But are these scattered references to Indian culture in the second season enough to compensate for the lack of discussion of race in the post-racial world put forth?

Well, not quite.

The groom and bride face each other at a wedding with puzzled looks.
“Bridgerton” producer Shonda Rhimes and creator Chris Van Dusen prioritized casting many BIPOC as main characters in historically white roles. (Courtesy: Liam Daniel/Netflix)

As two Indian girls, we appreciate the inclusion of such language and traditions in the show, but diverse casting without substantial discourse on culture and race is simply not enough.

In just about every other mainstream show, Indian characters are mocked or tokenized, but in “Bridgerton,” the Sharma sisters are given a plot that is not just about their “otherness” — something that a lot of POC characters don’t get. The show appropriately, and somewhat authentically, incorporated parts of their culture without making it their entire personality. 

However, it is problematic to imagine such an unrealistic, utopian society as this one, especially when there is no thoughtful discussion of the deviations from the historical accuracy of the regency era.

Period dramas often underestimate the presence of people of color in earlier centuries, portraying the society as whiter than it likely was, according to Hannah Greig, a historian who was a consultant on “Bridgerton.”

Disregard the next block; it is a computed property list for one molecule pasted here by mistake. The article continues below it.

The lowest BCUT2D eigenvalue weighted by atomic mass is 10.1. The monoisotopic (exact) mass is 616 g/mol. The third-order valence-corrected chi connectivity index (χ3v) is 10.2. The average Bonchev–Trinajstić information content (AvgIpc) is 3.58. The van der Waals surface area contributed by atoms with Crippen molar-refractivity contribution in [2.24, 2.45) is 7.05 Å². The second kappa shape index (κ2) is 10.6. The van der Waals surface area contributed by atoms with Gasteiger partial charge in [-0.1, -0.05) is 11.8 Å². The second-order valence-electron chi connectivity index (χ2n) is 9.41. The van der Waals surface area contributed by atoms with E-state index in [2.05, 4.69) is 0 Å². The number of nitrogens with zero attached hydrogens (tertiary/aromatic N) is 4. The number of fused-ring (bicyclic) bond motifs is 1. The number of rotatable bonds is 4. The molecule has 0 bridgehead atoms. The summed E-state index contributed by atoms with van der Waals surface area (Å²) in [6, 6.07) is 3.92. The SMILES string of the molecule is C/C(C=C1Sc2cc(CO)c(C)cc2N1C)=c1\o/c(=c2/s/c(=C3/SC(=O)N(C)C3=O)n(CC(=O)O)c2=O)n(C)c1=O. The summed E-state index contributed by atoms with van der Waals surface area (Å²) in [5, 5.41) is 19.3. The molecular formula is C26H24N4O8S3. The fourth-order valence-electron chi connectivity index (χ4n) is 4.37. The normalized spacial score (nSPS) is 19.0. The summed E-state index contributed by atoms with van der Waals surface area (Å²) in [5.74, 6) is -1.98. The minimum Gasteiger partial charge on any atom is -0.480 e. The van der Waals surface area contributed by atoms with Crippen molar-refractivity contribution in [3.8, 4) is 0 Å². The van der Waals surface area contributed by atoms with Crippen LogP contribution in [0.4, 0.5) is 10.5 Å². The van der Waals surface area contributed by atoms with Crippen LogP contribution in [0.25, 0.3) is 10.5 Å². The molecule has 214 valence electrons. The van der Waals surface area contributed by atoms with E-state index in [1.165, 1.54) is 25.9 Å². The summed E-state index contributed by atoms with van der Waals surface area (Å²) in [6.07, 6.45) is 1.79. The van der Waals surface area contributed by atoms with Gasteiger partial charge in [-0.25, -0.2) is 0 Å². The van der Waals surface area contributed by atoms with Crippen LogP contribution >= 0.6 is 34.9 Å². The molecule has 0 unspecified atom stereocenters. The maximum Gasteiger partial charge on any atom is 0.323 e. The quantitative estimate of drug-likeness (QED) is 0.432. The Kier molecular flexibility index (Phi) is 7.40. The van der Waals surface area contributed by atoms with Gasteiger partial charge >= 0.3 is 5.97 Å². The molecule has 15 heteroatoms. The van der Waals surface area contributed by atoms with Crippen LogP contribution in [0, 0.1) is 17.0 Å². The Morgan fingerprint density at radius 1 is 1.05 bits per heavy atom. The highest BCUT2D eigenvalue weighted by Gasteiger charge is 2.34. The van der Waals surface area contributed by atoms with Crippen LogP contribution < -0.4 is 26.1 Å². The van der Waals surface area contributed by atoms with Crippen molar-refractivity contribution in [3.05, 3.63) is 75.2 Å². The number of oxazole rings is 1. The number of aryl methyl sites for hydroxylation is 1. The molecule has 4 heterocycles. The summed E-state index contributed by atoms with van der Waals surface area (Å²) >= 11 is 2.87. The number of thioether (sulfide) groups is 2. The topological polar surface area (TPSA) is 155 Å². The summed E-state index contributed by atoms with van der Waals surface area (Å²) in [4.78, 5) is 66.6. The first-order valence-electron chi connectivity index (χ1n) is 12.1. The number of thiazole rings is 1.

But while this show includes POC characters, we must consider at what point historical inaccuracy in “Bridgerton” is what should be valued. By creating a post-racial world and not talking about race, “Bridgerton” puts forth a form of ignorance towards the trauma faced by BIPOC.

As per colonization and slavery, people of Indian or African descent have been a recognizable component of British society. However, they suffered ostracization and were outsiders who could not truly assimilate into society.

By ignoring this exclusion, “Bridgerton” eliminates the hardships that people of color in power and in the working class would have endured.

The show takes place in an almost alternate color-blind historical universe, but it doesn’t completely stick to this story, with a few passing comments on race and references to culture. That inconsistency complicates interpretations of the show.

For “Bridgerton” and any future historical dramas, diverse casting is crucial. However, there should either be an acceptance that such shows present a hypothetical society that does not consider race at all, or there should be a thorough discussion of race throughout. “Bridgerton” brings up race briefly, but it fails to fully flesh out the complexities of race relations.

TV shows and movies in mainstream media must take lessons from “Bridgerton.” They should be encouraged to include diverse casting, but this cannot come at the cost of ignoring systemically racist and oppressive structures. This cannot come at the cost of ignoring history. 

Anuradha Krishnan PO ’24 is TSL’s diversity and inclusion editor and, along with Sridha Chadalavada PO ’24, spends way too much time listening to Bollywood music and trying to recreate “hook steps.”